August 13, 2018
"A hundred years after you die, men will walk on the moon but few will walk in this country. Your failure will in time become a national treasure because it will remain silent and free and wild. No one will ever know exactly what to do with it. And then the day will slowly dawn when increasing numbers of people realize that nothing, nothing at all, is precisely what should be done with it."
-Charles Bowden, on the Mormon pioneers of the Hole-in-the-Rock expedition
Once upon a time, the Hayduke existed entirely on public land, vast swaths of it protected under federal monument status. Though that land is, for the time being, still public, it is now threatened.
Those 800 miles of the Hayduke Route—800 miles of beautiful, largely untouched land, land ripe with petroglyphs, dinosaur bones, and ancient ruins, 800 miles that descends into and winds through exquisite canyons, past hanging gardens and springs—those 800 miles of Hayduke are no longer fully protected.
Two million acres were recently removed from monument status and protection in Southern Utah. Grand Staircase-Escalante National Monument was cut nearly in half; Bears Ears was slashed by a whopping 85%. A number of slot canyons, unique geological formations, ancient petroglyphs, and sacred Native American sites have been removed from these protections and are now under threat. Looting can go unchecked; resource extraction can do irreparable harm.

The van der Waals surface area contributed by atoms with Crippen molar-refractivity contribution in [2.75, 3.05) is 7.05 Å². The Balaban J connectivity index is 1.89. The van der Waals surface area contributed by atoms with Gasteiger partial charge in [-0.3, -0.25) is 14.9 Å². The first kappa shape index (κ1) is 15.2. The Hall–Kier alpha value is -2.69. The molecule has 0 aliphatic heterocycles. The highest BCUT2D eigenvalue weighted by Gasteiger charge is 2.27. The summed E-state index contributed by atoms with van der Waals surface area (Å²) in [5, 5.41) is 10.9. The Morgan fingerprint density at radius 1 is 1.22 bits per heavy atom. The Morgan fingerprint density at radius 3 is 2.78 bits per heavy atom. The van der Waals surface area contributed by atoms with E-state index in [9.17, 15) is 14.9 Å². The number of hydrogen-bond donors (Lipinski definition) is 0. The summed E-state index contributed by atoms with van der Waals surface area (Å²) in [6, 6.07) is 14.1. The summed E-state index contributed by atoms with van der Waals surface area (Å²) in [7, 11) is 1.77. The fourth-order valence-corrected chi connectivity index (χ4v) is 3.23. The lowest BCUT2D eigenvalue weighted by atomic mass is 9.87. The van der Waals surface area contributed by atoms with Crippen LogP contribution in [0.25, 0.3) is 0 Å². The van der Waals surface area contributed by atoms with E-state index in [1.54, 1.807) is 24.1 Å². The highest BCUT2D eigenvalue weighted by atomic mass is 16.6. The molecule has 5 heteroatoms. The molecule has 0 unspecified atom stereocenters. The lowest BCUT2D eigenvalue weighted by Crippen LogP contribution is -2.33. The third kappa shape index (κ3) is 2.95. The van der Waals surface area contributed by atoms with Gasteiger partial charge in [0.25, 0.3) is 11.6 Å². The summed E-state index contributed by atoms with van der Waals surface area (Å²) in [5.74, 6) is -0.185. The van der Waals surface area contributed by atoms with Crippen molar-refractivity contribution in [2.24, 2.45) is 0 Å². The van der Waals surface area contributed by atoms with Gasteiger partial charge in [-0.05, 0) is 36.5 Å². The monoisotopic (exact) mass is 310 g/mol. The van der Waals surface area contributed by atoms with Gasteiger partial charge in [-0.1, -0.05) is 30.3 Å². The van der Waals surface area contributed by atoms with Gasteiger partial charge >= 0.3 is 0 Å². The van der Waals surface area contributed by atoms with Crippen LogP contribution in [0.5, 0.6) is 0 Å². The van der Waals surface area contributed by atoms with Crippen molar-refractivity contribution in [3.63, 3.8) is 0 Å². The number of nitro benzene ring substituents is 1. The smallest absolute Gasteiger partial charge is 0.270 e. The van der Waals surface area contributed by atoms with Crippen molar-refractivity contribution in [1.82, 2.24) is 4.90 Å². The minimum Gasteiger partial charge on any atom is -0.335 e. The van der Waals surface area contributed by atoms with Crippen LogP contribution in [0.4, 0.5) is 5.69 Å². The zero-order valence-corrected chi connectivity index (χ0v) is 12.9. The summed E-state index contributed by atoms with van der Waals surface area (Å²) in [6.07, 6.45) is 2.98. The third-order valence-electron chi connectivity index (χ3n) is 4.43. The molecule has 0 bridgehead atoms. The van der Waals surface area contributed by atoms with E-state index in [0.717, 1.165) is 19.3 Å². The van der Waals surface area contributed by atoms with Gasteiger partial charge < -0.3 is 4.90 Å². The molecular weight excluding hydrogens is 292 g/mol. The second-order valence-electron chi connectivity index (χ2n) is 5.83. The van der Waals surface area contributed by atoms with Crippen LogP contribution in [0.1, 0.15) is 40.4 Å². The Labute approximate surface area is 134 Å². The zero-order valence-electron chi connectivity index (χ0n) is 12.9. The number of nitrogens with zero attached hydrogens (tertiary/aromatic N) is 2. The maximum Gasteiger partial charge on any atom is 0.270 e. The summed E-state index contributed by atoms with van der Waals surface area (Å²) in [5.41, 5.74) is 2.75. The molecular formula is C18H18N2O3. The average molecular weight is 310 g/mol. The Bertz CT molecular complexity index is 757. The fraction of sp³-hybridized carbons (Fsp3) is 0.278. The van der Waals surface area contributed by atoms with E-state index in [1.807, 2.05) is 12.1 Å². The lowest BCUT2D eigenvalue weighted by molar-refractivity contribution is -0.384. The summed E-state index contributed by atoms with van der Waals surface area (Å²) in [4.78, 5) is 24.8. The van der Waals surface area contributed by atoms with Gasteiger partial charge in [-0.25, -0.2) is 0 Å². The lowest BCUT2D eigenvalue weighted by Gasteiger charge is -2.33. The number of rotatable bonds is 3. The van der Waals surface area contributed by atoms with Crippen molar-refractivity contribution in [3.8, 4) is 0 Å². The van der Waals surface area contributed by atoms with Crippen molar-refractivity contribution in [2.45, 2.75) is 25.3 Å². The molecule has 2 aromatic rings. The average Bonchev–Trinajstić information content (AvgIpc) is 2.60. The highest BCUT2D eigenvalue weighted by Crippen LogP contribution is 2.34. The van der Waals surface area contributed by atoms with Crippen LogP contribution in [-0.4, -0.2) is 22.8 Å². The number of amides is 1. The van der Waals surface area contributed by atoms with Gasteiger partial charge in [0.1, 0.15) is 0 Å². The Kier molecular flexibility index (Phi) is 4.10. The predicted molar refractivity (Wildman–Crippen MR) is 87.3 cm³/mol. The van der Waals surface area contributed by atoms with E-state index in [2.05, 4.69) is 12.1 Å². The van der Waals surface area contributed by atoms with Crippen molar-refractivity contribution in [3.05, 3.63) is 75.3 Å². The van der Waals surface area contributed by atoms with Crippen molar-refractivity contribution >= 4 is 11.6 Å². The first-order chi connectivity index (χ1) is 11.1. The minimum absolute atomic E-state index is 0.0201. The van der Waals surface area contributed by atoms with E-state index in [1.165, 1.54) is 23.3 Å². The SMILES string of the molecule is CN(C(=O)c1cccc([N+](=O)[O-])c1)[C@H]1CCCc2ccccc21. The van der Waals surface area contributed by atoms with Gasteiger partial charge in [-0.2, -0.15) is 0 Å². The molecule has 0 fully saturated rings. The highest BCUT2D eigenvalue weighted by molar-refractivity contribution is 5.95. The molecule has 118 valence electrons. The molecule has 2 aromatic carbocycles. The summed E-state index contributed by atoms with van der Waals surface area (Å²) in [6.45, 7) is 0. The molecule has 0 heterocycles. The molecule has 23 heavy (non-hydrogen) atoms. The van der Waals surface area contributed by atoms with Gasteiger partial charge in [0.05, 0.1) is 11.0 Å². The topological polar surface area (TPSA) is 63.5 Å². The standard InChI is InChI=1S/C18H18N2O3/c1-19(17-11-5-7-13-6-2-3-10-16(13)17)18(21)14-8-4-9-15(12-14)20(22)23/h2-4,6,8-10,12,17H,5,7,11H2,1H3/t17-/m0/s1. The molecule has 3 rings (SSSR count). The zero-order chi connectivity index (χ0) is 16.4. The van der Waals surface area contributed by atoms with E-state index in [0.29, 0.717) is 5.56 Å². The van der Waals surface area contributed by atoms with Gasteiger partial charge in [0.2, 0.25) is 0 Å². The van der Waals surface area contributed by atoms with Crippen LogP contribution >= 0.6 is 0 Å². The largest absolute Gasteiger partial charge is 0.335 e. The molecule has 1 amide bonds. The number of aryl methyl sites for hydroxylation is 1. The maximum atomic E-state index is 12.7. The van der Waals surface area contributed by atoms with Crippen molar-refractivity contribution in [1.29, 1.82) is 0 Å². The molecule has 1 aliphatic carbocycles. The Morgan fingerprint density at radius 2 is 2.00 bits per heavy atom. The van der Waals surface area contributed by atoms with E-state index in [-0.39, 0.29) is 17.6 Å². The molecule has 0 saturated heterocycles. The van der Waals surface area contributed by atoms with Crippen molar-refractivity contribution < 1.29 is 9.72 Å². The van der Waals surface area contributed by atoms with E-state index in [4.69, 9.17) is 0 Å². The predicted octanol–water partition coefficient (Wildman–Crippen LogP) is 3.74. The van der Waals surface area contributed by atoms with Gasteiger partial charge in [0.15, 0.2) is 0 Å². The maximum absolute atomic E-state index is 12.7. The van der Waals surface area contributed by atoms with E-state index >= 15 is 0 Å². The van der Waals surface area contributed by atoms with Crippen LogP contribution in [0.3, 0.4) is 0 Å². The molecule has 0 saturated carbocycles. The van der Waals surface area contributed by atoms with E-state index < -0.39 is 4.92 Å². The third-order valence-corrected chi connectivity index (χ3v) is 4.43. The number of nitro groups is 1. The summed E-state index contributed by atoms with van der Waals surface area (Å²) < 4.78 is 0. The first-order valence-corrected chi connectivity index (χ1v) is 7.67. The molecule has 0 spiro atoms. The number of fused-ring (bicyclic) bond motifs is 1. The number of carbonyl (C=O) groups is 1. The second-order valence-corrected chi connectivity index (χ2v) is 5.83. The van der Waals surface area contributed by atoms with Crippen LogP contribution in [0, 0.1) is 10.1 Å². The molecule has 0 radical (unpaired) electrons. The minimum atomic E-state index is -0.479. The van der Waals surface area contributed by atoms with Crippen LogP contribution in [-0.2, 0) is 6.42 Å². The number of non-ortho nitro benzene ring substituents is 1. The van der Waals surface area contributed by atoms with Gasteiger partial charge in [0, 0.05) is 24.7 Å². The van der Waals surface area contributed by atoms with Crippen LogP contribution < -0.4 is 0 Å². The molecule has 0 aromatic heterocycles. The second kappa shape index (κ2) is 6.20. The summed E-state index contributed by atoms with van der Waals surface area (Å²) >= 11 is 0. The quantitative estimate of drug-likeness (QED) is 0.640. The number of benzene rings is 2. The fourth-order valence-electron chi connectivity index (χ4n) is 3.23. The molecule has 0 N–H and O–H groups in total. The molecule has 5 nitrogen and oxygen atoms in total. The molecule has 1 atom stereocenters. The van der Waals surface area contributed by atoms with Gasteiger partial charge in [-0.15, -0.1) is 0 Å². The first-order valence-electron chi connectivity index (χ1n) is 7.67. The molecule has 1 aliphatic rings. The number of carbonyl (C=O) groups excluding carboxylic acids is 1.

Trump, Zinke, & Friends knew what they were doing when they removed these protections; their plans include opening up these areas to mining, drilling, paving roads. Check out the Resources list below to learn what's at stake.
In case you missed it: Excellent map of the boundary reductions, with layers showing the locations of coal, oil, and gas deposits
National Geographic article on the dinosaur fossils found in a now-unprotected parcel of Southern Utah
Excellent map of the potential loss of and damage to wildlife, cultural artifacts, rare species, and waterways